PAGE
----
Tools: God was not concerned with Jeremiah's protests. He provided the words and everything else Jeremiah needed for the task.
Protection: "I am with you and will rescue you," the Lord said to Jeremiah. God knew this was a difficult assignment, but He promised His presence. When the Lord calls us, He doesn't leave us by ourselves.
Practice: God wasn't playing games when He asked Jeremiah what he saw. He was providing reassurance to the young prophet, sharpening his skills and clarifying His message.
Identity: Talk about encouragement! Do you think Jeremiah ever forgot the words God spoke to him that day? Jeremiah had viewed himself as a child; God declared him to be a fortress of a man who could not be harmed.
Jeremiah believed God's words and acted on them. He answered his Creator's calling, rose up, and fulfilled his mission. Thousands of years later, he is considered one of the greatest Old Testament prophets-a far cry from the timid, insecure young man he once was.
How do you see yourself? Where is your identity rooted? What is God's calling to you?
Get God's eyes. Just like Jeremiah, God created you with unique and special gifts. He knew just who you would be and what purposes He had for you. In other words, you matter! Read Psalm 139:1-16. Compare your view of yourself to what God says in these verses. This is where true identity begins. Do you believe it, or, like Jeremiah, are you stuck with a warped perception of yourself? Memorize these verses and repeat them to yourself when you feel insignificant.
Answer the call. God probably hasn't spoken audibly to you like He did to Jeremiah. But just because you haven't received a specific assignment from the Lord doesn't mean you won't. If God has a particular task He wants you to accomplish, rest assured He will leave no doubt about it. Even more important, God's call to each of us is first to Himself. He wants us to know Him, serve Him, represent Him, and obey His Word with everything we've got. How can you do that today? Do you sense God calling you to do something or go somewhere?
Do it. Whether you've identified a specific or general calling, it's time to stand up and trust God, not yourself. Make a plan today. Take a specific action. Want to share Christ with a friend? Call and invite him to hang out. Feel like you should pursue a career as a graphic designer? Sign up for an art class at your school or a local community college. God told Jeremiah, "Get yourself ready!" (Jeremiah 1:17). You don't have to fulfill your entire calling today, but get started by taking that first step.
PRAY IT OUT: "Lord, thank You for creating and loving me. Please help me to see myself as You do and be all You desire me to be." Thank God that He knew you before you were born. Praise Him for His creativity and wisdom in making you just the way you are. Ask Him to help you hear and follow His call for your life.
DAY 2: BUILD CONFIDENCE IN CHRIST
WEEKLY MEMORY VERSE: So God created man in his own image, in the image of God he created him; male and female he created them. -Genesis 1:27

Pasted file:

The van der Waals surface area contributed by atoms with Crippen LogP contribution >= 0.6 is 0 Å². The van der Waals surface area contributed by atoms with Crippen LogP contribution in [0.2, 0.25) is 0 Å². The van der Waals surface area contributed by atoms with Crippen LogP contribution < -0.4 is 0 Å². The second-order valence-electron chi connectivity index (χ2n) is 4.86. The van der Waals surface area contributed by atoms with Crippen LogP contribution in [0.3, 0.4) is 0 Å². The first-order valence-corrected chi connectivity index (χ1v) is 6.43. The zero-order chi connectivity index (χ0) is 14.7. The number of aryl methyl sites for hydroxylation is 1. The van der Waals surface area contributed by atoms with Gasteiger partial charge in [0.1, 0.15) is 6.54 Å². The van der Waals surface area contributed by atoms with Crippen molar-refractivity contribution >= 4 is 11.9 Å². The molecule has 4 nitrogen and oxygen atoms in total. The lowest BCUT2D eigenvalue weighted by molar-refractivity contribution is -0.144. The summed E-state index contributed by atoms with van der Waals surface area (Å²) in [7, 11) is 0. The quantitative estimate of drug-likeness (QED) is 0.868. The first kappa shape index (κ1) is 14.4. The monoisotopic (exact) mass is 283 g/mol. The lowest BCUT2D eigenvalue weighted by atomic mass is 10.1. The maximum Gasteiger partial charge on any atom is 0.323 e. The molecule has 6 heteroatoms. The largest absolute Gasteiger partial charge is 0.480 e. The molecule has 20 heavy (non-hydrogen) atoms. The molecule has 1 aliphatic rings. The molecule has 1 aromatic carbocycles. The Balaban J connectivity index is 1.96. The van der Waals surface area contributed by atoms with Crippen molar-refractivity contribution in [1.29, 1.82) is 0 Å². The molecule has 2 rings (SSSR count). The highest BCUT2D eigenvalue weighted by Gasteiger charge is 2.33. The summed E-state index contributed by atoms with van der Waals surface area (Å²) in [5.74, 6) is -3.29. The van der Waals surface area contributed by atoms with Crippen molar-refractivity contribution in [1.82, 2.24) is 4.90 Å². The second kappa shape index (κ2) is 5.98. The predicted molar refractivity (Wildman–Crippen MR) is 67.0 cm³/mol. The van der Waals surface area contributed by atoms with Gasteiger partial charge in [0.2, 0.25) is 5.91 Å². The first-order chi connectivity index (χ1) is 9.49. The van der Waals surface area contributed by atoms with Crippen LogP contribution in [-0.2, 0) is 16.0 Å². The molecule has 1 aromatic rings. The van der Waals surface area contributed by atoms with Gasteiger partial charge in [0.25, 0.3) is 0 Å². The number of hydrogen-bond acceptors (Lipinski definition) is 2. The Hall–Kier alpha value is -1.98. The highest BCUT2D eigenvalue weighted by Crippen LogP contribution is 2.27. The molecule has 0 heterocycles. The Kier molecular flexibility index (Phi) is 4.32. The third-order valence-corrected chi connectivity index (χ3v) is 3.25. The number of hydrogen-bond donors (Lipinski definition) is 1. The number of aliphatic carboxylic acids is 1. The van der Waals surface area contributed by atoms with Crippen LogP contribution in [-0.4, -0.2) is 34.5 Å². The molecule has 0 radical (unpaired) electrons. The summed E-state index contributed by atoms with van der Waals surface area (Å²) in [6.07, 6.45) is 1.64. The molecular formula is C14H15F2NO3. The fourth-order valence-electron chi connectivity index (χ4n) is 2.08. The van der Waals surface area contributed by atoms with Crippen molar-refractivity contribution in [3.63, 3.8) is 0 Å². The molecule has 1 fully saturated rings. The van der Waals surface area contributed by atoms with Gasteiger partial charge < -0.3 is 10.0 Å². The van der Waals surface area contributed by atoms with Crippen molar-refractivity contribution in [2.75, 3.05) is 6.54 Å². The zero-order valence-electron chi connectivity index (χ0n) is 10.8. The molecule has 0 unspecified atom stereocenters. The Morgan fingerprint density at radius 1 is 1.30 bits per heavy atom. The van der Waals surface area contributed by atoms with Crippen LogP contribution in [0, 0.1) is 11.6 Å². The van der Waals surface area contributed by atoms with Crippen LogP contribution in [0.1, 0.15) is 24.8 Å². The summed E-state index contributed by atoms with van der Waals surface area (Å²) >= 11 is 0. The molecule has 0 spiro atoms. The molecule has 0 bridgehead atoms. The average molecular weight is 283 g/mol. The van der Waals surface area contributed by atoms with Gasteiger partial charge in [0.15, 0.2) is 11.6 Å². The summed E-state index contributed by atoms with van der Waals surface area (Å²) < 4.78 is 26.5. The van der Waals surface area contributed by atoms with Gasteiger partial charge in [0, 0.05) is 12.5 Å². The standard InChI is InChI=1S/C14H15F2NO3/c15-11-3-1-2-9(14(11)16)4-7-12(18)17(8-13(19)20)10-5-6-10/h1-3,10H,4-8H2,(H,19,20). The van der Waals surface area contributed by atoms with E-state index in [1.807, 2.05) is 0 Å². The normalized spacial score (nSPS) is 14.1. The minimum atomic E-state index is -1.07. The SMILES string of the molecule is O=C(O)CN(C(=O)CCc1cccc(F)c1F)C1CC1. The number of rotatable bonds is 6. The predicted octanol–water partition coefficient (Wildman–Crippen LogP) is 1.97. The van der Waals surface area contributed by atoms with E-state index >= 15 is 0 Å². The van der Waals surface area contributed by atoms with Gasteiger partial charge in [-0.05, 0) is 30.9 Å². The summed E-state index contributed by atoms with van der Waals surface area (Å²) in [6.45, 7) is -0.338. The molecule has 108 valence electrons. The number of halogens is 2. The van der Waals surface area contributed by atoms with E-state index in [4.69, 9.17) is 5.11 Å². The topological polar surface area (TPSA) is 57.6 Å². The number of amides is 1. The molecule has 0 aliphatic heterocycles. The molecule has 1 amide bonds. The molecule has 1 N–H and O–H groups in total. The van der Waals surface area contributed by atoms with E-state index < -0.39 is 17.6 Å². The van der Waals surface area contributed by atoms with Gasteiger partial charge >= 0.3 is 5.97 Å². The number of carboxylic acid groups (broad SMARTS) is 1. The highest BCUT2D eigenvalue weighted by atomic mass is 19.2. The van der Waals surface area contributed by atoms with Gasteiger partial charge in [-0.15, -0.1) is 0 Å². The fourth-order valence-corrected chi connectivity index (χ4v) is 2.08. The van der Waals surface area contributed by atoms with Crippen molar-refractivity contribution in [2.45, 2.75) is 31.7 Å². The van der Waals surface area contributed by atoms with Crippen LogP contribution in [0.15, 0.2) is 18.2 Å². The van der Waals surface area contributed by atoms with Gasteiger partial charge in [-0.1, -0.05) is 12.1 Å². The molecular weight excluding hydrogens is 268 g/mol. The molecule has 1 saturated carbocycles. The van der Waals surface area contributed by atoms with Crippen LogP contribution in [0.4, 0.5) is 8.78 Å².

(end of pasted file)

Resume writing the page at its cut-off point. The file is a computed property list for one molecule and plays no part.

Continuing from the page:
When faced with the temptation to fit in, you don't need to become a hostage to fear and compromise.
EXPLORE THE WORD: Galatians 3:26-4:7
Because you are sons, God sent the Spirit of his Son into our hearts, the Spirit who calls out, "Abba, Father." So you are no longer a slave, but a son; and since you are a son, God has made you also an heir. -Galatians 4:6-7
A Teen Guy Overcomes Peer Fear
Fiction By Greg Asimakoupoulos
Manny's most memorable ceremony was the day he was baptized at his grandma's church. But tonight, something else would come close to equaling its status.
When he was 10 years old, Manny had understood how much God loved him and publicly professed faith in Jesus. His parents and his brother, Victor, were not believers, but his dad's mom was. She had told him Bible stories since he was a toddler. And every time he spent the weekend with her, he went to church with her. It was on one such weekend when he told the pastor he wanted to be baptized.
Manny thought about that day a lot. A snapshot he kept in his Bible reminded him of it. It was a photo his grandma took of him standing next to her pastor in the middle of the river that flowed by the rural church. His dark-skinned face stood out against the bright white baptismal robe. He could still feel the warm sun and the cold water.
He also could feel an awesome sense of acceptance that day. As he came up out of the water and struggled to catch his breath, the congregation smiled and clapped enthusiastically. A few women his grandma's age even shouted "Hallelujah!"
That was five years ago. Although Manny was still taking his young faith seriously, he was about to experience something he anticipated would be almost as awesome. Ever since his older brother, Victor, joined the Stallions, he knew he wanted to be part of this gang, because unlike most of the gangs in Albuquerque, New Mexico, the Stallions were known as a nonviolent organization. Manny had no interest in crime or hurting people.
Those who belonged to the Stallions were proud of being Mexican-American. They wore black leather jackets with an insignia of a galloping steed on the back. The gang hung together every Friday and Saturday night. They were like family. And for most of those in the Stallions, a sense of belonging was important. Almost all of the boys were from homes without fathers.